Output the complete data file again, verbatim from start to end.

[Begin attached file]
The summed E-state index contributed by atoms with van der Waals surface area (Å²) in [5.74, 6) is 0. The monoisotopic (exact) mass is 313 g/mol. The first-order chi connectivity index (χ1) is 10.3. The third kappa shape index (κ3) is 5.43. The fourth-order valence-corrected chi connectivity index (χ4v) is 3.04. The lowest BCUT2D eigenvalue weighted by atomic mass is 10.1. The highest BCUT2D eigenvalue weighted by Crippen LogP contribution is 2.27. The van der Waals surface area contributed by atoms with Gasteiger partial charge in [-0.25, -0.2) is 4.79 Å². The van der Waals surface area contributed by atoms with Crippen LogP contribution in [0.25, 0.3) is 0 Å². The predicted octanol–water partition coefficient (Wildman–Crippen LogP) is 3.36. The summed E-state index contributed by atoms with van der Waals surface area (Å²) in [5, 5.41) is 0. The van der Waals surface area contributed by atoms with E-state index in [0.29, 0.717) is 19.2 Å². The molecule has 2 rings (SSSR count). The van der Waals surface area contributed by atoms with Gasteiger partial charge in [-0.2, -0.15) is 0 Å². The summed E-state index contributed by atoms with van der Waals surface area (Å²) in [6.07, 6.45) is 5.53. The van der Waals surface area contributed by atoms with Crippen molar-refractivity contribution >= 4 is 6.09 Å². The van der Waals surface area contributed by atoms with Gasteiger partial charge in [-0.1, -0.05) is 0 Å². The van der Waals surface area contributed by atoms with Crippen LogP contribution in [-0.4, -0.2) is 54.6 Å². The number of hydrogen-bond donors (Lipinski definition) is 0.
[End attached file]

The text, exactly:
The summed E-state index contributed by atoms with van der Waals surface area (Å²) in [5.74, 6) is 0. The monoisotopic (exact) mass is 313 g/mol. The first-order chi connectivity index (χ1) is 10.3. The third kappa shape index (κ3) is 5.43. The fourth-order valence-corrected chi connectivity index (χ4v) is 3.04. The lowest BCUT2D eigenvalue weighted by atomic mass is 10.1. The highest BCUT2D eigenvalue weighted by Crippen LogP contribution is 2.27. The van der Waals surface area contributed by atoms with Gasteiger partial charge in [-0.25, -0.2) is 4.79 Å². The van der Waals surface area contributed by atoms with Crippen LogP contribution in [0.25, 0.3) is 0 Å². The predicted octanol–water partition coefficient (Wildman–Crippen LogP) is 3.36. The summed E-state index contributed by atoms with van der Waals surface area (Å²) in [5, 5.41) is 0. The van der Waals surface area contributed by atoms with E-state index in [0.29, 0.717) is 19.2 Å². The molecule has 2 rings (SSSR count). The van der Waals surface area contributed by atoms with Gasteiger partial charge in [-0.2, -0.15) is 0 Å². The summed E-state index contributed by atoms with van der Waals surface area (Å²) in [6.07, 6.45) is 5.53. The van der Waals surface area contributed by atoms with Crippen molar-refractivity contribution >= 4 is 6.09 Å². The van der Waals surface area contributed by atoms with Gasteiger partial charge in [-0.1, -0.05) is 0 Å². The van der Waals surface area contributed by atoms with Crippen LogP contribution in [-0.4, -0.2) is 54.6 Å². The number of hydrogen-bond donors (Lipinski definition) is 0.